Smoke Alarms & Carbon Monoxide Alarms
What you need to know
- Install at least one smoke alarm on every level of your home, including outside of sleeping areas and in the basement. Follow the manufacturers’ instructions.
- Both ionization and photo-electric style smoke alarms are suitable for homes:
- Ionization: Respond to fast flaming fires that generate a lot of heat but not necessarily a lot of smoke. Install in living and sleeping areas of the home.
- Photoelectric: Respond to smoldering fires that produce a lot of smoke with less heat. Install near kitchens, as they are less prone to nuisance alarms caused from cooking.
- Specially designed smoke alarms for the hearing and visually impaired are available.
- For older homes, a wireless interconnected smoke alarm system is more cost-effective than hard-wired models.
- Consider installing home fire sprinklers – their effects can dramatically reduce heat, flames and smoke produced from a fire.
Where to install them
Don’t install alarms near drafts that prevent smoke from entering the unit, or near bathrooms or kitchens.
- Test your smoke alarm once a month by pressing the test button.
- Replace the batteries at least once a year.
- Replace smoke alarms every 10 years.
- Never disable or borrow a batter from a smoke alarm.
- Regularly vacuum or dust your smoke alarms, to remove dust and buildup.
- Never paint over a smoke alarm
- If the alarm goes off unnecessarily, relocate it farther from kitchens or bathrooms –a few centimeters can reduce a nuisance alarm significantly.
- Keep ovens and stovetop burners clean.
- Use the range hood fan to remove smoke or steam from the air.
- Install smoke alarms with a pause or hush feature that will temporarily silence the alarm.
- Never remove the batter or disconnect the smoke alarm to preventing nuisance alarms. Doing so, will increase the risk of injury or death.
Carbon Monoxide Alarms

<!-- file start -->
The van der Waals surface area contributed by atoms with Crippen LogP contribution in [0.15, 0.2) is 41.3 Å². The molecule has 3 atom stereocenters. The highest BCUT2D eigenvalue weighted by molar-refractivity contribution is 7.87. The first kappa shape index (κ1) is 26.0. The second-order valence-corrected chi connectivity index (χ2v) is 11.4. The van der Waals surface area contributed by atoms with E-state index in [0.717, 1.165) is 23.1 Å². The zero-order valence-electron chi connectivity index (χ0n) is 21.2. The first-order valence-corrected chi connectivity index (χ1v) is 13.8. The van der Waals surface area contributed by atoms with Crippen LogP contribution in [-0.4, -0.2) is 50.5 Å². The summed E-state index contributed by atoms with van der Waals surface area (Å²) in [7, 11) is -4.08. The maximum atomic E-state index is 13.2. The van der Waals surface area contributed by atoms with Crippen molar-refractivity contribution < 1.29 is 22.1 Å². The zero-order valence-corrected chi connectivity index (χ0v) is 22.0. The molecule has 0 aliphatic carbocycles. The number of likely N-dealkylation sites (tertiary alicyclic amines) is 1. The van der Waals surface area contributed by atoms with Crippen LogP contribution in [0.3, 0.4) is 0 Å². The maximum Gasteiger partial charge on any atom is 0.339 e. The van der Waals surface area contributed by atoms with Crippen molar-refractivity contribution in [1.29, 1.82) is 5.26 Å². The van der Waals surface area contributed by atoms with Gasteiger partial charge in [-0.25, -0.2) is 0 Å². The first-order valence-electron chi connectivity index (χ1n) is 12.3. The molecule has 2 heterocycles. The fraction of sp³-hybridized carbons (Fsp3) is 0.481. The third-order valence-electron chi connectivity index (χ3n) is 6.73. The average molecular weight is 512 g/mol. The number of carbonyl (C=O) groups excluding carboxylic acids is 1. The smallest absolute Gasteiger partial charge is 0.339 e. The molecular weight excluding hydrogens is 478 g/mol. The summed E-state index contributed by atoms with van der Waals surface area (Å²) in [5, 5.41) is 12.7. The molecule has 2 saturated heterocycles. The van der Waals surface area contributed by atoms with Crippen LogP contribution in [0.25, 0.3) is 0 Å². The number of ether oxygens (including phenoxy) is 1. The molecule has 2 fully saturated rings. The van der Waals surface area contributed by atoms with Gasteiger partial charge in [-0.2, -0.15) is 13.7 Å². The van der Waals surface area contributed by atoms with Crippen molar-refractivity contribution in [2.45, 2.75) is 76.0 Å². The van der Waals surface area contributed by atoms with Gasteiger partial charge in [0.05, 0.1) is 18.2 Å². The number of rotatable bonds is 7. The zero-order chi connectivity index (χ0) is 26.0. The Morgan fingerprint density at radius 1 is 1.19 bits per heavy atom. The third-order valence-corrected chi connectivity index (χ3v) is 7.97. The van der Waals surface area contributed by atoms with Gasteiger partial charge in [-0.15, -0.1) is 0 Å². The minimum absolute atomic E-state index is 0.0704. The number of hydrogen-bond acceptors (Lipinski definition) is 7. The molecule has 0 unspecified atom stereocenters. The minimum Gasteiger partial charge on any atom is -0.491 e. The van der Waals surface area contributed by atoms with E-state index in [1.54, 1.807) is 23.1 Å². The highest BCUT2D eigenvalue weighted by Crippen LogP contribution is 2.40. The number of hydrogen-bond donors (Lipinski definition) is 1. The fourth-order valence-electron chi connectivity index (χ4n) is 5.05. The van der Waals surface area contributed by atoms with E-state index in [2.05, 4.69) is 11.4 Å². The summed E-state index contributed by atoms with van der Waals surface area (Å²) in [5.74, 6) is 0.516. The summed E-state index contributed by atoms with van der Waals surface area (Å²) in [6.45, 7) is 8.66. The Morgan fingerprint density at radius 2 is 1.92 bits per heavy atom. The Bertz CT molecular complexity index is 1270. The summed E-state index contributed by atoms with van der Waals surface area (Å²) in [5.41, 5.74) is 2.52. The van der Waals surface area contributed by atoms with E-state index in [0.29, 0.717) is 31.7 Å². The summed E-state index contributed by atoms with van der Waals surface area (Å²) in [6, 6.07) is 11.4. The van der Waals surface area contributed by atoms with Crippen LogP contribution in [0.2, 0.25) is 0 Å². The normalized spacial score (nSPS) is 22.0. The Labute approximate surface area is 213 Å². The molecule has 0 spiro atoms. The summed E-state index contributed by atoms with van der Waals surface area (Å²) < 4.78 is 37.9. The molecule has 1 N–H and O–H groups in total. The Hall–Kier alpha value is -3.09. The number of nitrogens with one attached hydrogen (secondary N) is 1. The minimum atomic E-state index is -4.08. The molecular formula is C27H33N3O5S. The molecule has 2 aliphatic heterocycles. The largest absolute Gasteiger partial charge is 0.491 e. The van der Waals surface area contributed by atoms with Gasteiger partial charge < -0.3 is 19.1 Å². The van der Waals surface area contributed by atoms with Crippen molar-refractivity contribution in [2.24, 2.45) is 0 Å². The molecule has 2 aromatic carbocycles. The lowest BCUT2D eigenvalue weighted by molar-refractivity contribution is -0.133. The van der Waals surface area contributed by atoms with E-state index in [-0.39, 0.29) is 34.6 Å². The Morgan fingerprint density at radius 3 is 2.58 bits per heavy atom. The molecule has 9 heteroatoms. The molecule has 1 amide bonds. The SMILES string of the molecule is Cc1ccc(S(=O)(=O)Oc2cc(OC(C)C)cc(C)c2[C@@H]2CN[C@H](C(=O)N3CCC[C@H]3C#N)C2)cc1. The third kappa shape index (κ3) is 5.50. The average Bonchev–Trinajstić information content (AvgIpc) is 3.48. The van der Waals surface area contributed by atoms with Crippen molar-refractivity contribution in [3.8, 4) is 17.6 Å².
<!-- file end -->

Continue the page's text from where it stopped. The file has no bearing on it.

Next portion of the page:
Carbon Monoxide: What is it?
- Carbon Monoxide (CO) is a poisonous gas that is odourless, colourless, and tasteless.
- It crowds out life-sustaining oxygen from red blood cells and prevents the body from absorbing oxygen.
- Sources of CO in the home come from gas or oil furnaces, hot water heaters, gas stoves, fireplaces, wood-stoves, propane fired appliances used indoors, clogged or leaky chimneys, exhaust ducts and vehicle exhaust fumes.
Carbon Monoxide Warning Signs
- Exposure to CO can cause symptoms such as dizziness, headache, nausea, fatigue, burning eyes, vomiting, or loss of muscle control.
- If you experience any of these symptoms, or the CO detector goes off, leave the home immediately, and call 911 from a safe location.
- If the alarm sounds, evacuate the home, and call 911. Do not re-enter the home until a qualified technician has corrected the problem.
Placement of Carbon Monoxide Alarms
- Install CO alarms near each sleeping area.
- Never cover or block detector with furniture.
How to Prevent Carbon Monoxide Poisoning
- Proper installation, use maintenance and inspection of fuel burning appliances is always the first line of defense.
- Never use a charcoal barbecue grill, portable gas grill or similar equipment inside a home, tent, trailer or garage.
- Never operate a vehicle in an enclosed area.
- Keep all flue vents and chimneys clear of debris and other blockages.
- Never block or plug a furnace combustion air intake or a fresh air vent.
- Never store anything close to your appliances that could restrict air circulation.